Tricksters of Big Data: Artificial Intelligence or Intelligent Artifice?
"Any sufficiently advanced technology is indistinguishable from magic."
- Arthur C. Clarke, author of “2001: A Space Odyssey” and creator
of infamous fictional Artificial Intelligence, HAL.
From digitization to prestidigitation, an appreciation of the cognitive mechanisms underlying human perception and reasoning can be used as valuable inspiration for Artificial Intelligence researchers to construct intelligent systems, or instead as magicians' devices to persuade audiences of their legerdemain. This talk will attempt to untease into which camp Artificial Intelligence falls by exploring the science behind its recent advancements, the scientific and media portrayals of notable human-machine matchups such as computer chess and "Jeopardy!," and more recent attempts to predict the imminent dissemination of intelligent machines into other domains. Along the way we will discuss how to peel back the curtain to understand and assess A.I. technologies such as Knowledge Representation, Machine Learning, and Natural Language Processing which underlie many of the cutting-edge systems in use today, revisit the recent history of human-machine misunderstandings, and look forward to what the future might hold for progressively intelligent computer systems and the world that we will increasingly share.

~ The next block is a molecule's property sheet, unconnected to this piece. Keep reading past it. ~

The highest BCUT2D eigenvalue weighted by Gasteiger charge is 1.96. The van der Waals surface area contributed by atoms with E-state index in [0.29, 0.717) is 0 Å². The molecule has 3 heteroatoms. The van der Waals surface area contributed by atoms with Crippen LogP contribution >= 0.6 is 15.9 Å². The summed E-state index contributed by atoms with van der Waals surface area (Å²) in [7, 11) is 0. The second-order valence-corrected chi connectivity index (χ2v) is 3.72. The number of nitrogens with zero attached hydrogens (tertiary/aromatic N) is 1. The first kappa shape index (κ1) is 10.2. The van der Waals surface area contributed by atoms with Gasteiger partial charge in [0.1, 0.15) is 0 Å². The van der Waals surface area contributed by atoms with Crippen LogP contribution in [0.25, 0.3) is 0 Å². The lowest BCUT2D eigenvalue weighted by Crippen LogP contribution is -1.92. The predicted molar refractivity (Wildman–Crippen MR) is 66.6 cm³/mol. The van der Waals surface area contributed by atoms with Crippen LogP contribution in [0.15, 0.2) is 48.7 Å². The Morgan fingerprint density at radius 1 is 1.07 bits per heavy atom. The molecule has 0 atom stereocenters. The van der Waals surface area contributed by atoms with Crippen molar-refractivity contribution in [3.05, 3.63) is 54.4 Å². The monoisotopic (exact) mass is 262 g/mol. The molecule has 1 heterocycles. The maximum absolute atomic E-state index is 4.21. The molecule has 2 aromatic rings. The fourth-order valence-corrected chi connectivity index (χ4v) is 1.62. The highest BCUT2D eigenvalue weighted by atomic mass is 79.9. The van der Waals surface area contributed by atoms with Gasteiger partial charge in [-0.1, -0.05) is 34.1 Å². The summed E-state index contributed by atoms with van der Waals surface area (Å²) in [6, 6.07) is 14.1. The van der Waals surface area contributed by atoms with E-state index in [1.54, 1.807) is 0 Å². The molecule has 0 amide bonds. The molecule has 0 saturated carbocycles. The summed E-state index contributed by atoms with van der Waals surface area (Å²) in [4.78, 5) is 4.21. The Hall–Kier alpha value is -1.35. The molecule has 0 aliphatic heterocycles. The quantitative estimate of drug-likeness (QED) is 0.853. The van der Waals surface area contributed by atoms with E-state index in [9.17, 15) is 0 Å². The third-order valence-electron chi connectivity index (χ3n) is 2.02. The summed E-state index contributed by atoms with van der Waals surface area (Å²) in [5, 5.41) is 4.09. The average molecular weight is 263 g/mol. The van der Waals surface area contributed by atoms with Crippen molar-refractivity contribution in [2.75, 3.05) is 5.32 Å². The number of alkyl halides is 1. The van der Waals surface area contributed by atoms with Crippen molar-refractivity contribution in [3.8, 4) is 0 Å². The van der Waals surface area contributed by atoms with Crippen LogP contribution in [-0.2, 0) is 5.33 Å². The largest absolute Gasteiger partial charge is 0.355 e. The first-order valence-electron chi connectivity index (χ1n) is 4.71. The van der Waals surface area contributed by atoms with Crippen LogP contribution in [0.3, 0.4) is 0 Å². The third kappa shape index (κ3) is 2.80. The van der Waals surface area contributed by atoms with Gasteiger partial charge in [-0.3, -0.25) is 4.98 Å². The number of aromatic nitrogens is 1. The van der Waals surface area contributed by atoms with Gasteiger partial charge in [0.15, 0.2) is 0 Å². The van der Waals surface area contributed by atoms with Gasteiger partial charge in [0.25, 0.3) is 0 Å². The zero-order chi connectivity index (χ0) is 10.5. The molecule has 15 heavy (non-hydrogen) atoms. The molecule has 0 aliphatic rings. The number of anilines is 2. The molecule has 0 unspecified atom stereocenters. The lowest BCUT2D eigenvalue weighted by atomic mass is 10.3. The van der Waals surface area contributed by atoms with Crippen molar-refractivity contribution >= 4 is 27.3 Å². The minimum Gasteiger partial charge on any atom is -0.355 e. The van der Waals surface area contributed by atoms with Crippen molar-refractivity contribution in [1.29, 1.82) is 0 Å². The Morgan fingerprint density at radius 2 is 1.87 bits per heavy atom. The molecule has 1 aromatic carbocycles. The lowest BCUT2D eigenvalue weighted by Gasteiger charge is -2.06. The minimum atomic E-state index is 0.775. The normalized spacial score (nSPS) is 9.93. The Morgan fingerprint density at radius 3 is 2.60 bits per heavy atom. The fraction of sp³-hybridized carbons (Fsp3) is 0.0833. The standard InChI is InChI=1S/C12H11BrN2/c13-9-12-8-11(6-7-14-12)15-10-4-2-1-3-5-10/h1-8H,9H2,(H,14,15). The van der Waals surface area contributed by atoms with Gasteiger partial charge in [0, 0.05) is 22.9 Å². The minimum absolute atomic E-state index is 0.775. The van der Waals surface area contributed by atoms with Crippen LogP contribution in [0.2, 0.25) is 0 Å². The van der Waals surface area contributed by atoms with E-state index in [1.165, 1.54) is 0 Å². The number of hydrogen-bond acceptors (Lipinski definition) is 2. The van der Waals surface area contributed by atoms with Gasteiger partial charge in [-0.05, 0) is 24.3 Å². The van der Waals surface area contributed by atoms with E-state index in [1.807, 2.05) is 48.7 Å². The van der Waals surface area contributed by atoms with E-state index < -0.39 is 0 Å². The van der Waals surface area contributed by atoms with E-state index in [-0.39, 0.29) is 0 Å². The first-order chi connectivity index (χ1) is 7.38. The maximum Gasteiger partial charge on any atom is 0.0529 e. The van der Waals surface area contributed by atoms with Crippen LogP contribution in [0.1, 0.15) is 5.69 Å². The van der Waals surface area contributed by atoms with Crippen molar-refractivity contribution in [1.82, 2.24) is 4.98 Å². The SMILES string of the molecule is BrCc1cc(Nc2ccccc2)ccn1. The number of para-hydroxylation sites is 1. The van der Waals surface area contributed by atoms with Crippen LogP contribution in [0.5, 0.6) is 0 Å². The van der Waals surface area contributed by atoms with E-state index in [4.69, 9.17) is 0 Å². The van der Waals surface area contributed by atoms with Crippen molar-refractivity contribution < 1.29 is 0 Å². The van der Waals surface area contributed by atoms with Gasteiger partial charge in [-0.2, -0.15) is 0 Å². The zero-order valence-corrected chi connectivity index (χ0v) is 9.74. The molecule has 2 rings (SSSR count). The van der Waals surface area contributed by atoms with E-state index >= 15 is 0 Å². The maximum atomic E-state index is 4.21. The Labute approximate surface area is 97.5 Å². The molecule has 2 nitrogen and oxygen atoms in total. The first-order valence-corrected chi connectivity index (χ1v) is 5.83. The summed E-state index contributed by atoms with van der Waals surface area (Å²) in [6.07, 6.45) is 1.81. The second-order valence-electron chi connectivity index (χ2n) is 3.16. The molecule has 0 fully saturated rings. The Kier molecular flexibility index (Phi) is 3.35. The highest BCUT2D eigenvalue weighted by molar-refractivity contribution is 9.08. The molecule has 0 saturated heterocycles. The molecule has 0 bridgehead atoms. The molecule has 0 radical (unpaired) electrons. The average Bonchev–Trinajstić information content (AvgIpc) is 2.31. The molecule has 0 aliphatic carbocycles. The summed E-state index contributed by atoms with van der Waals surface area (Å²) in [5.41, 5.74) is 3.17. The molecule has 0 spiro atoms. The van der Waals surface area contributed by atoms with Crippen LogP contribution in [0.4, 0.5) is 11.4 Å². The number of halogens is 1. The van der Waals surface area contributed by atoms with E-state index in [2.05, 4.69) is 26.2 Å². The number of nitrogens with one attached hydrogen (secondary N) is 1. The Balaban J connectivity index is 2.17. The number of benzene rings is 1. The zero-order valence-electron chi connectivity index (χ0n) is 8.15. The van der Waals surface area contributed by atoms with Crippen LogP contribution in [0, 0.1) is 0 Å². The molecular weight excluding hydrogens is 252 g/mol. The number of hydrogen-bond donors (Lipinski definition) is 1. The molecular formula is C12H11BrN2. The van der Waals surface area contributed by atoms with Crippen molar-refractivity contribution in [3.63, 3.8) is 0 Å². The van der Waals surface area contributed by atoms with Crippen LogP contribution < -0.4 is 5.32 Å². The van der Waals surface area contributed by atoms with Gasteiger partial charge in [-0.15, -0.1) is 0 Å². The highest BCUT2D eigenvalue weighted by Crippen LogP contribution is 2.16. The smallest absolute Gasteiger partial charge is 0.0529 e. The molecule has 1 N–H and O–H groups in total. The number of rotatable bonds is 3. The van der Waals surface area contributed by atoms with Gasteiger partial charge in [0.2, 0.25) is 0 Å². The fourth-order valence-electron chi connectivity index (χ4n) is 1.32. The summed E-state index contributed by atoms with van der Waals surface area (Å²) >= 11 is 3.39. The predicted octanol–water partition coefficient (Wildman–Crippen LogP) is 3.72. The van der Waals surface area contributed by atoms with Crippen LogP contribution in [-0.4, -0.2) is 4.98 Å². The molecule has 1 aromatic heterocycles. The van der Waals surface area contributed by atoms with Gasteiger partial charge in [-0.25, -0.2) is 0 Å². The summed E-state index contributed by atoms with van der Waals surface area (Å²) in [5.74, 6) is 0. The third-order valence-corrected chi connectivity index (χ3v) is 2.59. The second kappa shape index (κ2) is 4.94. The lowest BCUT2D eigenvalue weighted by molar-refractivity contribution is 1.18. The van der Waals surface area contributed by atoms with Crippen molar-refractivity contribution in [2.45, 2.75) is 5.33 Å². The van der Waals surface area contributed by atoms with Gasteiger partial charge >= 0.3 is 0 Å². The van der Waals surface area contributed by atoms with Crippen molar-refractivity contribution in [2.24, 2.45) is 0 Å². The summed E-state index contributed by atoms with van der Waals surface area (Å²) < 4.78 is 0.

David Gondek is the first Scientist-in-Residence at the School of the Art Institute of Chicago. At IBM Research, he led the Watson Game Strategy and Knowledge Capture and Learning groups for the "IBM Jeopardy! Challenge," which saw a computer system defeat grand champions Ken Jennings and Brad Rutter on the nationally televised quiz show in 2011. For this victory the project received the distinction of winning both the AAAI Feigenbaum Prize for advancements in experimental Artificial Intelligence as well as the first Webby "Person of the Year" Award granted to a computer system. Following Watson's victory, Gondek served as Technical Lead for IBM Research's adaptation of Watson to the medical domain, leaving IBM in 2013. He holds a B.A. in Mathematics and Computer Science from Dartmouth College and a Ph.D. in Computer Science from Brown University.
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